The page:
Describe the methods and strategies that you are using: The two-course sequence at MSU utilizes a student centered approach in which the instructor serves primarily as moderator, with students engaged in focused discussions of their respective projects. Occasional mini-lectures are given by a student or the instructor, to explain discipline-specific concepts or terminology across the diverse group of students. BIOL 450 (Critical Analysis of the Research Literature, open to all juniors/seniors) trains students to develop a deep understanding of a particular research area of their choice, via the critical analysis of primary research papers and presentations to their peers. This course has, on average, 10 to 14 participants. Through interactions with projects and presentations, grounded in other science disciplines, students acquire an appreciation for the interdisciplinary nature of research and the concepts and research cultures that need to come together for successful problem solving in contemporary biomedical and bioenvironmental research. The capstone project is a research review paper. BIOL 451 (Senior Research Thesis) builds on concepts learned in BIOL 450. Students are required to develop evidence based hypotheses or research questions and experimental designs as well as produce and interpret data that they have generated in a real (mentored) research environment. Annual participants number between 7 and 10 for this course which culminates in the production of a thesis paper, modeled on a primary research publication. Student assessments, in both courses, are based on a variety of weekly written and/or oral presentations and assignments that are scored using rubrics. Elements of the capstone projects are developed via group discussions and with instructor feedback. Students receive a letter grade only at the end of each semester, after having multiple opportunities to revise their capstone paper.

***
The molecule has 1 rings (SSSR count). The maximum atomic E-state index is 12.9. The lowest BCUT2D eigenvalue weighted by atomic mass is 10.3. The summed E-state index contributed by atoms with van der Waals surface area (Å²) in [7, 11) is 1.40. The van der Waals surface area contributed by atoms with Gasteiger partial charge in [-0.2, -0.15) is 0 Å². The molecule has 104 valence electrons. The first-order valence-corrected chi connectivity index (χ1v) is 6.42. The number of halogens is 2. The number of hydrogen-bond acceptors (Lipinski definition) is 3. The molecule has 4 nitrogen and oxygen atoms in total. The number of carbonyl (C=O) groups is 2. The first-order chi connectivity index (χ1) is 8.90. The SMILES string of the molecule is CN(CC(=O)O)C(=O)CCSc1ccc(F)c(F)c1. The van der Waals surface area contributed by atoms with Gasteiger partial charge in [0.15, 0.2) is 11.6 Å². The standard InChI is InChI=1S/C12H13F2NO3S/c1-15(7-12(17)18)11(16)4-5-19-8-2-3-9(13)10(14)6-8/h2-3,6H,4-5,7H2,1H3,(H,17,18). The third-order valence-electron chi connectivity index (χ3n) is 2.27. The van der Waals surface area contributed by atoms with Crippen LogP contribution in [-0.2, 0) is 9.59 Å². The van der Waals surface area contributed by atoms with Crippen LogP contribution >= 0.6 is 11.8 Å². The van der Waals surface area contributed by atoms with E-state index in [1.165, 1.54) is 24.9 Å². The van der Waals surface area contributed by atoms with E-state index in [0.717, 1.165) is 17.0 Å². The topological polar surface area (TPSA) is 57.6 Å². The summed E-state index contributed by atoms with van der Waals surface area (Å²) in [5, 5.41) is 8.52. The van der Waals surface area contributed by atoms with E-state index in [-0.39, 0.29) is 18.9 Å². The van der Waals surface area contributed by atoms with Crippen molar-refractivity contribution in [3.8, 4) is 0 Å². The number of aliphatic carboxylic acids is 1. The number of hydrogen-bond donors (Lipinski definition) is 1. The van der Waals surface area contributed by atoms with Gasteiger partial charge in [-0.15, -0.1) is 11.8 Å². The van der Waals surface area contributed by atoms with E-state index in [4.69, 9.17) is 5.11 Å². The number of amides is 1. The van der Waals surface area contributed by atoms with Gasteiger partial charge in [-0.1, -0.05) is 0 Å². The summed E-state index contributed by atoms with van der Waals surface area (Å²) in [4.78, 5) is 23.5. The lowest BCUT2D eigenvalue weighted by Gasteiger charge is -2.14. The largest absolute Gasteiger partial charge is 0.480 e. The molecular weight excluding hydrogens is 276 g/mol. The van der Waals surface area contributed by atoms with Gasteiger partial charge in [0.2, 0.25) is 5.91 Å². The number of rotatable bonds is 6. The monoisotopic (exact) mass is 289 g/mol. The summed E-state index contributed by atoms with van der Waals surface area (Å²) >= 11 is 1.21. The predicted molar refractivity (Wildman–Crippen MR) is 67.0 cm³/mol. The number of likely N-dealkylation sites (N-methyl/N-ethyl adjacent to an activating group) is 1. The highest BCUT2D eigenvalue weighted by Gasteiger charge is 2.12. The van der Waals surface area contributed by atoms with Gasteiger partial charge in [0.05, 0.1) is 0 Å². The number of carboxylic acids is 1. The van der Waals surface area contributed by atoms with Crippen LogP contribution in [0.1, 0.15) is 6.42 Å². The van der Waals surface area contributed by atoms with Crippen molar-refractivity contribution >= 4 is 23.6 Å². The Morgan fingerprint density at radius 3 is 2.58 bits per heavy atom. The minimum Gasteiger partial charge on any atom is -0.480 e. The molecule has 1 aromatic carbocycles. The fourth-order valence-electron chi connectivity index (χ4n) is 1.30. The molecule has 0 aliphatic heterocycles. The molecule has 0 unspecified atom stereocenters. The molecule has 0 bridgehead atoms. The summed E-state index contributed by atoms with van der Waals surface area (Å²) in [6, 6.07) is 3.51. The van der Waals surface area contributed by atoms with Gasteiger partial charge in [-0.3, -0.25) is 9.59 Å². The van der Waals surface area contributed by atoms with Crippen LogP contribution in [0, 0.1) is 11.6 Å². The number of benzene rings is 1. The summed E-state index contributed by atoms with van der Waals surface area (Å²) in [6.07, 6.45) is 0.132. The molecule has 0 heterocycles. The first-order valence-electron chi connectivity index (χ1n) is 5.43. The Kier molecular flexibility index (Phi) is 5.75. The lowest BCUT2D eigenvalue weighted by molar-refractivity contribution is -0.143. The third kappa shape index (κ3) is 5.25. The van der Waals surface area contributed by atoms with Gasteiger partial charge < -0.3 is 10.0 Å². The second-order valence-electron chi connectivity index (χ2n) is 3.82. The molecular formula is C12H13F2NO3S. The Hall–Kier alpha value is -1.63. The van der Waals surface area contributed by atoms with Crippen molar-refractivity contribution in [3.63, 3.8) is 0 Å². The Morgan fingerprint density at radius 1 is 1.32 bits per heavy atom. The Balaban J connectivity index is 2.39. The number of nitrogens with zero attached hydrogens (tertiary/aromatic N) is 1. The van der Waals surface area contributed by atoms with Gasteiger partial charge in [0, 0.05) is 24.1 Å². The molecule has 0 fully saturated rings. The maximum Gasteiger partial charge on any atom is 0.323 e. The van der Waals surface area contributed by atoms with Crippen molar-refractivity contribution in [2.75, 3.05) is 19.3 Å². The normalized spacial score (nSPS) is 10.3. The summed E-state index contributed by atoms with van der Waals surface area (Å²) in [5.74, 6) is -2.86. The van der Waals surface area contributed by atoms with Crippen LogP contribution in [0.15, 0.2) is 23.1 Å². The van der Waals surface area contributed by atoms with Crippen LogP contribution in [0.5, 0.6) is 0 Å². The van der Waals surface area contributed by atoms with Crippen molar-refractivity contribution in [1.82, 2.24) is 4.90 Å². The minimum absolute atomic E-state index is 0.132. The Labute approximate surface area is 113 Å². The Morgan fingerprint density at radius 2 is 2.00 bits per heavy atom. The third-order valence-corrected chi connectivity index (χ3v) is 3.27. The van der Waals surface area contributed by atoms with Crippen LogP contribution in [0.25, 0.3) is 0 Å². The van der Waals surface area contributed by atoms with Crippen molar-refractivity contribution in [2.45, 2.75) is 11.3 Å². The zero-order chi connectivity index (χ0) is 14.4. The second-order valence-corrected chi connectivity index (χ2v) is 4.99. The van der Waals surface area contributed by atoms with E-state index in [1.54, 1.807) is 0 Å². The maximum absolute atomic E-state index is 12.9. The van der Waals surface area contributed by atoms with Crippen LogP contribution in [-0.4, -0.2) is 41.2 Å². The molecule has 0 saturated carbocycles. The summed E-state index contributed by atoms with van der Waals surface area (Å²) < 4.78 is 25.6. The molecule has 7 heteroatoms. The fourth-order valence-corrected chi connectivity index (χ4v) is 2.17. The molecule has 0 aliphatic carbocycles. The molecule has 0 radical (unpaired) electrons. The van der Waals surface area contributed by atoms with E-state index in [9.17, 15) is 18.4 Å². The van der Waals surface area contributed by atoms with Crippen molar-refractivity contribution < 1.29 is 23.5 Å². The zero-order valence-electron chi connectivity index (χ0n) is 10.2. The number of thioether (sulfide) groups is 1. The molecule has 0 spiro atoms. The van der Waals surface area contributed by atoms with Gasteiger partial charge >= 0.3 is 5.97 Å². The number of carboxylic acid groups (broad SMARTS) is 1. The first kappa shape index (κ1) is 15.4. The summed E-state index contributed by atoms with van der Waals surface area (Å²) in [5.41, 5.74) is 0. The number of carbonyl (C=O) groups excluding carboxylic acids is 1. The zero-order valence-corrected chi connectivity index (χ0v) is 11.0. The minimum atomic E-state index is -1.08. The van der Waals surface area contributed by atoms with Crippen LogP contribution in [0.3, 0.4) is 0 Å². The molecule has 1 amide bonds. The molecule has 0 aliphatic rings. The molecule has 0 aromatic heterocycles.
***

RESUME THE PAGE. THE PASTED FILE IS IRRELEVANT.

Describe the evaluation methods that you used (or intended to use) to determine whether the project or effort achieved the desired goals and outcomes: On an institutional (MSU) level, we have used survey instruments and focus groups for several years, to evaluate the impact of the course sequence on students’ perceptions of self-efficacy in analyzing the scientific literature, writing scientific abstracts and papers and communicating with colleagues in other disciplines. However, it should be noted that these evaluations were conducted on cohorts of students participating in the NIGMS funded MBRS RISE Program at MSU and cannot easily be disaggregated from the effects of other MBRS RISE sponsored activities. Within the context of the multi-institutional study, pre-and post-class survey responses from all participants, at four collaborating institutions (MSU, Duke, UNC, and UMN), have been collected at Duke University, for the 2012/2013 academic year and this data set is currently being analyzed with respect to the above stated project goals.